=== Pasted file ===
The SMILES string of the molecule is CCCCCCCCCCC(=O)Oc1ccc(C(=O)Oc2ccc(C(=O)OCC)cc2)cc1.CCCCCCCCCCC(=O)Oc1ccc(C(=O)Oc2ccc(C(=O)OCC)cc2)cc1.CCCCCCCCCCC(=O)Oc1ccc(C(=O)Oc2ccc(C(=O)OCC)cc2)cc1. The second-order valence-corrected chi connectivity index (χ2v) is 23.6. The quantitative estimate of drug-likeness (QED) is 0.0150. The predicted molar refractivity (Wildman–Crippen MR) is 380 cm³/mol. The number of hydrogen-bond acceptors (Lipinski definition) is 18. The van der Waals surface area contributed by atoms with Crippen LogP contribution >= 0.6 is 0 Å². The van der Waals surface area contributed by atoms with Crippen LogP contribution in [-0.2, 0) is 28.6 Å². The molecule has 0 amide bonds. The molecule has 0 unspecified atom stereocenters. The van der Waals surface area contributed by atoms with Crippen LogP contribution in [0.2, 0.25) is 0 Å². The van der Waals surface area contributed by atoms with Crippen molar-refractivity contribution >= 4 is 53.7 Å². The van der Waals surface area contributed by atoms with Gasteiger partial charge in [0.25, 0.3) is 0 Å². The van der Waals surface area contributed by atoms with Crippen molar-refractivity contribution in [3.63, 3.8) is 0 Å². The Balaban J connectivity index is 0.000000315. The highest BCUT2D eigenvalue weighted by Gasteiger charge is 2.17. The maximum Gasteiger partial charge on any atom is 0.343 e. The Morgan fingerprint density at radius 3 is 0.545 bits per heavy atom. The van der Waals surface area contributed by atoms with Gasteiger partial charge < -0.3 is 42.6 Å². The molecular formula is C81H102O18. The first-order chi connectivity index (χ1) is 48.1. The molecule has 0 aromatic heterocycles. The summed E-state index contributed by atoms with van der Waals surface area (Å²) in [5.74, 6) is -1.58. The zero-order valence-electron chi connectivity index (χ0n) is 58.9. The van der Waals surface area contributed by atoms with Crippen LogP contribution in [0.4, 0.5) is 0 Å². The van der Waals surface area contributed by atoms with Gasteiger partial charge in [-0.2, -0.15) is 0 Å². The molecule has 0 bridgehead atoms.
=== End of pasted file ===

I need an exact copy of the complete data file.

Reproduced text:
The SMILES string of the molecule is CCCCCCCCCCC(=O)Oc1ccc(C(=O)Oc2ccc(C(=O)OCC)cc2)cc1.CCCCCCCCCCC(=O)Oc1ccc(C(=O)Oc2ccc(C(=O)OCC)cc2)cc1.CCCCCCCCCCC(=O)Oc1ccc(C(=O)Oc2ccc(C(=O)OCC)cc2)cc1. The second-order valence-corrected chi connectivity index (χ2v) is 23.6. The quantitative estimate of drug-likeness (QED) is 0.0150. The predicted molar refractivity (Wildman–Crippen MR) is 380 cm³/mol. The number of hydrogen-bond acceptors (Lipinski definition) is 18. The van der Waals surface area contributed by atoms with Crippen LogP contribution >= 0.6 is 0 Å². The van der Waals surface area contributed by atoms with Crippen LogP contribution in [-0.2, 0) is 28.6 Å². The molecule has 0 amide bonds. The molecule has 0 unspecified atom stereocenters. The van der Waals surface area contributed by atoms with Crippen LogP contribution in [0.2, 0.25) is 0 Å². The van der Waals surface area contributed by atoms with Crippen molar-refractivity contribution >= 4 is 53.7 Å². The van der Waals surface area contributed by atoms with Gasteiger partial charge in [0.25, 0.3) is 0 Å². The van der Waals surface area contributed by atoms with Crippen molar-refractivity contribution in [3.63, 3.8) is 0 Å². The Balaban J connectivity index is 0.000000315. The highest BCUT2D eigenvalue weighted by Gasteiger charge is 2.17. The maximum Gasteiger partial charge on any atom is 0.343 e. The Morgan fingerprint density at radius 3 is 0.545 bits per heavy atom. The van der Waals surface area contributed by atoms with Gasteiger partial charge < -0.3 is 42.6 Å². The molecular formula is C81H102O18. The first-order chi connectivity index (χ1) is 48.1. The molecule has 0 aromatic heterocycles. The summed E-state index contributed by atoms with van der Waals surface area (Å²) in [5.74, 6) is -1.58. The zero-order valence-electron chi connectivity index (χ0n) is 58.9. The van der Waals surface area contributed by atoms with Crippen LogP contribution in [0.4, 0.5) is 0 Å². The van der Waals surface area contributed by atoms with Gasteiger partial charge in [-0.2, -0.15) is 0 Å². The molecule has 0 bridgehead atoms.